In this broken democracy – which is no democracy at all – seats are won and power secured in a loop; the media manufactures fears and blames powerless, invariably foreign, scapegoats and the careerists bang the drum of security and ethno-nationalism. This is the state of politics in the United Kingdom today. It is much the same across Europe and even more so over the Atlantic in the United States. Democracy in any meaningful sense has died and we are right now in the rapid descent into the abyss of totalitarianism and fascism – both coming a-creeping like saviours.
This comes about through a process known as normalisation, in which the seemingly absurd is made acceptable over a protracted period of time. Wealthy and powerful corporate agendas, either by ownership or by influence, are packaged by the media and sold to an increasingly docile and depoliticised public – steadily changing public opinion. Ultimately this shift in opinion creates a rising political demand not being met by the establishment political parties.
One of the chief reasons I am so opposed to British nationalism is because of the fascism, bigotry, and racism that appears everywhere to be at its heart. This is where I am being consistent to my logic and line of reasoning: Why would I think any differently of Sìol nan Gàidheal when it is so obviously as fascist, racist, and intolerant as British nationalism? I can understand why people think that by excluding this ideology we are making ourselves intolerant, but this is a paradox we must answer.
The grooming of vulnerable children for sexual exploitation is an undeniable reality, and it is a fact that in most of the cases uncovered in England the majority of the perpetrators have been men from British-Pakistani backgrounds. But to limit our analysis of this crime to the criminals’ religions and ethnicities singularly fails to grasp the true nature and scope of the problem. It ignores the facts that most sex offenders who commit crimes against children are lone white males and that organised grooming for sexual exploitation is nothing new.
The presence of the Dutch far-right leader, Geert Wilders, along with representatives from other European far-right organisations, at the London rally makes it clear that the rise of the right is not simply a problem of the British white working class. Neo-Nazi and far and ultra-far-right groups are gaining strength and popular and political momentum right across the northern hemisphere; from central Russia, across Europe, to the rust belt of the United States. These groups and organisations are in communication, learning from and influencing one another.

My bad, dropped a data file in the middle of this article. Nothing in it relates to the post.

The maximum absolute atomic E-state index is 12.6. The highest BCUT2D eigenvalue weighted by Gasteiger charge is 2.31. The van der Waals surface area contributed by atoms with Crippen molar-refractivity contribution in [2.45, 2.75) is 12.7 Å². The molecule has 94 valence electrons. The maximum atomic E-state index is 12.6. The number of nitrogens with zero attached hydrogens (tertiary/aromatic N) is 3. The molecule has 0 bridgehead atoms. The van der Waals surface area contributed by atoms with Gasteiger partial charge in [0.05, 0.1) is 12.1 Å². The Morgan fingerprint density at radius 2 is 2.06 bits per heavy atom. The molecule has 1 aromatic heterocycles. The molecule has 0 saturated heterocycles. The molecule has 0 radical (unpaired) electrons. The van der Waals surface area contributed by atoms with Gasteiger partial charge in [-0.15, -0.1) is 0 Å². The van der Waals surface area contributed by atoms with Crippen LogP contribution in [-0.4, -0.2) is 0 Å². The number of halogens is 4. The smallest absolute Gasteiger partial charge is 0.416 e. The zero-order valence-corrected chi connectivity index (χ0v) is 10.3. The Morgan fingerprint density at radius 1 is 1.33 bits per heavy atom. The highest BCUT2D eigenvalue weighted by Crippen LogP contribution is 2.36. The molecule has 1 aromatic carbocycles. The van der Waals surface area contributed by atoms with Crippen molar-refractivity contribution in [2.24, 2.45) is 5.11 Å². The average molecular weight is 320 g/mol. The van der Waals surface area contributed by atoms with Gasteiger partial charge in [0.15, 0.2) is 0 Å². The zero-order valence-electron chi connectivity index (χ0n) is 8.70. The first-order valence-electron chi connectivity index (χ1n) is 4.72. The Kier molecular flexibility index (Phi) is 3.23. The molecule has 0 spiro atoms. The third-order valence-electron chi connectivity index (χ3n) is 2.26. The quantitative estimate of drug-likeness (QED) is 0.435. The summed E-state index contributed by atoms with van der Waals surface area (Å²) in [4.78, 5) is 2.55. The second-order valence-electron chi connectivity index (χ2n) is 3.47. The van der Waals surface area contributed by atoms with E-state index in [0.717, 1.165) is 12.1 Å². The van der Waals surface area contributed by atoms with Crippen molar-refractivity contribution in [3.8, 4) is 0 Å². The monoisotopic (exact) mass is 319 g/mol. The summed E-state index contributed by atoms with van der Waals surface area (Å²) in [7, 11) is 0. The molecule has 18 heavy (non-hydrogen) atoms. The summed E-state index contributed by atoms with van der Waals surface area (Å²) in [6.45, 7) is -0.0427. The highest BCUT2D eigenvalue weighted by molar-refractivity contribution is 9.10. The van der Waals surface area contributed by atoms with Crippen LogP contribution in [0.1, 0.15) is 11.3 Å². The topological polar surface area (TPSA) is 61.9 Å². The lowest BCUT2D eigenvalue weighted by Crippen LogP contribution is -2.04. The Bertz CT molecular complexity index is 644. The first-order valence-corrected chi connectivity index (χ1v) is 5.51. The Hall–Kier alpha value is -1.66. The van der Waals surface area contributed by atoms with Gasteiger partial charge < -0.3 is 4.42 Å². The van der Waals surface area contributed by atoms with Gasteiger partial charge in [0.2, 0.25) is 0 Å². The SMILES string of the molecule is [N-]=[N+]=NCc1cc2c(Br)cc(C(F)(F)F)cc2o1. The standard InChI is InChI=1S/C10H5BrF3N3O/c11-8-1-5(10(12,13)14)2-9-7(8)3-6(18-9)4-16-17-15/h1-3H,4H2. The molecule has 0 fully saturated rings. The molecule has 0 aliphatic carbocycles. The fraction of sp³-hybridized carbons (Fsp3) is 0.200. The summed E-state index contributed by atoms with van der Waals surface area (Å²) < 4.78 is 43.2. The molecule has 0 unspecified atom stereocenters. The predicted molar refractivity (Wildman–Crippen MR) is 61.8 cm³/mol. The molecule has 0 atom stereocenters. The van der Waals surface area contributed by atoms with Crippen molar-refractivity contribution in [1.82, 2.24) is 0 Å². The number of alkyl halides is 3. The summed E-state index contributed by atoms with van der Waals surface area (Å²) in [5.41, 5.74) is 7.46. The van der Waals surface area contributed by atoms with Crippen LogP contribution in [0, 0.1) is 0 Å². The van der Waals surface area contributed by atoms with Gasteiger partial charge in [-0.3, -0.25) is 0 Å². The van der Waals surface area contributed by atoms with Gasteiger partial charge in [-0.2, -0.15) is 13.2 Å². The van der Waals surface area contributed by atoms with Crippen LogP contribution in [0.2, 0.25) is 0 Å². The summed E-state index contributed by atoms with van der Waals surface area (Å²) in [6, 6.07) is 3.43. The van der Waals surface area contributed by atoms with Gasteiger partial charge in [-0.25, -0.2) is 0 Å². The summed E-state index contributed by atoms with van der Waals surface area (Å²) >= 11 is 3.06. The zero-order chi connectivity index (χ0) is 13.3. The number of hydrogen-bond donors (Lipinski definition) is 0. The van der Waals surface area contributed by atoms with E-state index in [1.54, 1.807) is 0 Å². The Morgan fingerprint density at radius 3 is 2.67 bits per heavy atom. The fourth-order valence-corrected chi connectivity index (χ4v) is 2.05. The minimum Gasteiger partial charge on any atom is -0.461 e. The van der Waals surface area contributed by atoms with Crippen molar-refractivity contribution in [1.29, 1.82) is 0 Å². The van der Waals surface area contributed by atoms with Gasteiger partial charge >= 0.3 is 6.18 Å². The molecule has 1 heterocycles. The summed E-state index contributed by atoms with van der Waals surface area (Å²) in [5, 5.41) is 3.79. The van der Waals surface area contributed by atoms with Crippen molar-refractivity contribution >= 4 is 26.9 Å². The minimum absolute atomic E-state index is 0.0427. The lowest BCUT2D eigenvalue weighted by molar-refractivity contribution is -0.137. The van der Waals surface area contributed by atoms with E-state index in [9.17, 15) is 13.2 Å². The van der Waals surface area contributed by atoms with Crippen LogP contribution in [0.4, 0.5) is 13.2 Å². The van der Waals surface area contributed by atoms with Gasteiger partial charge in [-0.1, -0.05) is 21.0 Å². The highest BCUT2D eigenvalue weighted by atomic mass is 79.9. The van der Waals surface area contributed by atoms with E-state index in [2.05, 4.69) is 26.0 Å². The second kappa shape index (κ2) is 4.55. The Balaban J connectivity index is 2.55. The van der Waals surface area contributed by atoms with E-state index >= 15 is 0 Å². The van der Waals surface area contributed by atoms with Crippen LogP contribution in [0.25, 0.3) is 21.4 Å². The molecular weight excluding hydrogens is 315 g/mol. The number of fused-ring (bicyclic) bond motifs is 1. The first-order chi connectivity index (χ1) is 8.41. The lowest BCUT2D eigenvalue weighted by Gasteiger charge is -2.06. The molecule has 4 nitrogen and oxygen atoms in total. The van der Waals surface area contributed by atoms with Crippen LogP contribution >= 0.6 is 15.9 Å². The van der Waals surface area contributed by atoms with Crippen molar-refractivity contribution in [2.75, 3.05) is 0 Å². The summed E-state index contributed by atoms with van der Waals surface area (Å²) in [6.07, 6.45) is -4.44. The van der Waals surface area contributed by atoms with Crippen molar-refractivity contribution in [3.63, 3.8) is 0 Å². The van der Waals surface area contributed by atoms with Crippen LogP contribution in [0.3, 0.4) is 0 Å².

Public discussion and media emphasis since 9/11 (2001), switching racial discourse from diverse racial signifiers to Islam, has been found to bear down heavily upon Muslim women. This essay will examine the use of women and the female body in Islamophobia as it is evidenced primarily in Ireland, critically analysing it through the framework of Said’s Orientalism, the Racial State of Goldberg, and Yuval-Davis’ thesis of women as the reproducers of the nation.
Brexit is merely the latest development of this ugly racist British nationalism. In the past two decades ethno-nationalism and racism have played a growing part in British politics, forcing both the Conservatives and Labour to lurch to the nationalist right to win support from an entire section of the British public that has had its mind and soul poisoned by a really horrible and bitter angry nationalism. We might even be correct in seeing in Brexit a completion of what was begun in 1982 with the limiting of British citizenship to those “born here.”
People the likes of Labour’s Jim Dempster, Hugh Gaffney, and Davie McLachlan, and the Tories’ Robert Davies and Alastair Majury ought to be held personally responsible for their racism and bigotry, but we must acknowledge that this is all part of a much larger thing. I can do as I usually do at this point and remind people that this stems from ideas of racial supremacy at the heart of British nationalism – which it does – and that these passions are being stirred up by politicians for political purposes – which they are, but it is bigger than this.